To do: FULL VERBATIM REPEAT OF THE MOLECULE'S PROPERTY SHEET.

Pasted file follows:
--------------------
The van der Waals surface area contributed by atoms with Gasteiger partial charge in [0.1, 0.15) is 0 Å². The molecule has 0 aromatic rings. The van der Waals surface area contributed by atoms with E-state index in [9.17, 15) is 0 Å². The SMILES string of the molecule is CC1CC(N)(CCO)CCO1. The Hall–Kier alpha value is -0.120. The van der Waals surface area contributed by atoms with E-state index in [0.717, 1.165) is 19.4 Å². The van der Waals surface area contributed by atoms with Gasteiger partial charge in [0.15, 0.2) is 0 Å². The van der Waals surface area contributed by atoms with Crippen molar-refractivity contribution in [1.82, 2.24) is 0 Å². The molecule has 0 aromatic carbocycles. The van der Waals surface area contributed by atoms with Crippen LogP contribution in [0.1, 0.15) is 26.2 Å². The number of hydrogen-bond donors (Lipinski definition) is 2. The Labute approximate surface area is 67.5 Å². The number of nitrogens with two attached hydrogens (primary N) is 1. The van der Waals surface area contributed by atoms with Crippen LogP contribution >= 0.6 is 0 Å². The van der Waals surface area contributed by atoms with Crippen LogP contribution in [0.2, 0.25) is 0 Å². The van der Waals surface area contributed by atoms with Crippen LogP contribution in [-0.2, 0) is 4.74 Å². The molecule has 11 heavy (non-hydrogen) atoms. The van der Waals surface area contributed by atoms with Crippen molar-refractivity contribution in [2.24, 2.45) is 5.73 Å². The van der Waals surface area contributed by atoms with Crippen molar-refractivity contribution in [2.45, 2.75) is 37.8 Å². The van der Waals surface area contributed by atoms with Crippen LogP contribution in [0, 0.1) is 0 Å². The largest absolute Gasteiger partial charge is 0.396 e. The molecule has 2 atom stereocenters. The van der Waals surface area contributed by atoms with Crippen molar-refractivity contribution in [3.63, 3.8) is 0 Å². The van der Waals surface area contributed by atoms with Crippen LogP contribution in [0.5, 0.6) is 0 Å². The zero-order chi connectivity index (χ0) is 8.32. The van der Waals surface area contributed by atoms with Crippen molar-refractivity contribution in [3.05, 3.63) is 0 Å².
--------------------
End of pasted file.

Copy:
The van der Waals surface area contributed by atoms with Gasteiger partial charge in [0.1, 0.15) is 0 Å². The molecule has 0 aromatic rings. The van der Waals surface area contributed by atoms with E-state index in [9.17, 15) is 0 Å². The SMILES string of the molecule is CC1CC(N)(CCO)CCO1. The Hall–Kier alpha value is -0.120. The van der Waals surface area contributed by atoms with E-state index in [0.717, 1.165) is 19.4 Å². The van der Waals surface area contributed by atoms with Gasteiger partial charge in [0.15, 0.2) is 0 Å². The van der Waals surface area contributed by atoms with Crippen molar-refractivity contribution in [1.82, 2.24) is 0 Å². The molecule has 0 aromatic carbocycles. The van der Waals surface area contributed by atoms with Crippen LogP contribution in [0.1, 0.15) is 26.2 Å². The number of hydrogen-bond donors (Lipinski definition) is 2. The Labute approximate surface area is 67.5 Å². The number of nitrogens with two attached hydrogens (primary N) is 1. The van der Waals surface area contributed by atoms with Crippen LogP contribution >= 0.6 is 0 Å². The van der Waals surface area contributed by atoms with Crippen LogP contribution in [0.2, 0.25) is 0 Å². The van der Waals surface area contributed by atoms with Crippen LogP contribution in [-0.2, 0) is 4.74 Å². The molecule has 11 heavy (non-hydrogen) atoms. The van der Waals surface area contributed by atoms with Crippen molar-refractivity contribution in [2.24, 2.45) is 5.73 Å². The van der Waals surface area contributed by atoms with Crippen molar-refractivity contribution in [2.45, 2.75) is 37.8 Å². The van der Waals surface area contributed by atoms with Crippen LogP contribution in [0, 0.1) is 0 Å². The largest absolute Gasteiger partial charge is 0.396 e. The molecule has 2 atom stereocenters. The van der Waals surface area contributed by atoms with Crippen molar-refractivity contribution in [3.63, 3.8) is 0 Å². The van der Waals surface area contributed by atoms with Crippen LogP contribution in [0.5, 0.6) is 0 Å². The zero-order chi connectivity index (χ0) is 8.32. The van der Waals surface area contributed by atoms with Crippen molar-refractivity contribution in [3.05, 3.63) is 0 Å².